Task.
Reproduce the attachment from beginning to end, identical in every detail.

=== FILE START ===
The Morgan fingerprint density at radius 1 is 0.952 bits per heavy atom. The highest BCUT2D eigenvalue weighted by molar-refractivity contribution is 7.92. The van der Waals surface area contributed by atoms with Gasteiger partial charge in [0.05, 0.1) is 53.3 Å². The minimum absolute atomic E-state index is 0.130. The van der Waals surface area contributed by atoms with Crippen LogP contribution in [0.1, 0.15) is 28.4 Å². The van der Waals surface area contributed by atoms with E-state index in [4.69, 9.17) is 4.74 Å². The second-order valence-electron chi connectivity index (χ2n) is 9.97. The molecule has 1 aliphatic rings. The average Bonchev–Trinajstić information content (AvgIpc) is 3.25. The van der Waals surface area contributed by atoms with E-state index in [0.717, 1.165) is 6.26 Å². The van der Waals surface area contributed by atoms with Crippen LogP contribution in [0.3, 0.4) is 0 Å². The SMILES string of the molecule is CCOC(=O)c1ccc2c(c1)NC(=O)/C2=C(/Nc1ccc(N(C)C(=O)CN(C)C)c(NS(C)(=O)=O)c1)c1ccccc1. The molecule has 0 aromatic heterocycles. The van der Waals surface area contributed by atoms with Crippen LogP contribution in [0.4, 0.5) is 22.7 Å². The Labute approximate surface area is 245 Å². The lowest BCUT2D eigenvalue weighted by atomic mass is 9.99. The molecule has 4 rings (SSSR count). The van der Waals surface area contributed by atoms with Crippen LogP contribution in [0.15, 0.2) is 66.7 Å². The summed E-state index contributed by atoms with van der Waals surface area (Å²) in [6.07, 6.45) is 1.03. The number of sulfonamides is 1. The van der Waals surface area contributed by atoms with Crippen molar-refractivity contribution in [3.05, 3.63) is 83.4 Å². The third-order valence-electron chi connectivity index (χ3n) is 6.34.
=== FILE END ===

The Morgan fingerprint density at radius 1 is 0.952 bits per heavy atom. The highest BCUT2D eigenvalue weighted by molar-refractivity contribution is 7.92. The van der Waals surface area contributed by atoms with Gasteiger partial charge in [0.05, 0.1) is 53.3 Å². The minimum absolute atomic E-state index is 0.130. The van der Waals surface area contributed by atoms with Crippen LogP contribution in [0.1, 0.15) is 28.4 Å². The van der Waals surface area contributed by atoms with E-state index in [4.69, 9.17) is 4.74 Å². The second-order valence-electron chi connectivity index (χ2n) is 9.97. The molecule has 1 aliphatic rings. The average Bonchev–Trinajstić information content (AvgIpc) is 3.25. The van der Waals surface area contributed by atoms with E-state index in [0.717, 1.165) is 6.26 Å². The van der Waals surface area contributed by atoms with Crippen LogP contribution in [0.3, 0.4) is 0 Å². The SMILES string of the molecule is CCOC(=O)c1ccc2c(c1)NC(=O)/C2=C(/Nc1ccc(N(C)C(=O)CN(C)C)c(NS(C)(=O)=O)c1)c1ccccc1. The molecule has 0 aromatic heterocycles. The van der Waals surface area contributed by atoms with Crippen LogP contribution in [0.4, 0.5) is 22.7 Å². The Labute approximate surface area is 245 Å². The lowest BCUT2D eigenvalue weighted by atomic mass is 9.99. The molecule has 4 rings (SSSR count). The van der Waals surface area contributed by atoms with Crippen LogP contribution in [0.15, 0.2) is 66.7 Å². The summed E-state index contributed by atoms with van der Waals surface area (Å²) in [6.07, 6.45) is 1.03. The number of sulfonamides is 1. The van der Waals surface area contributed by atoms with Crippen molar-refractivity contribution in [3.05, 3.63) is 83.4 Å². The third-order valence-electron chi connectivity index (χ3n) is 6.34.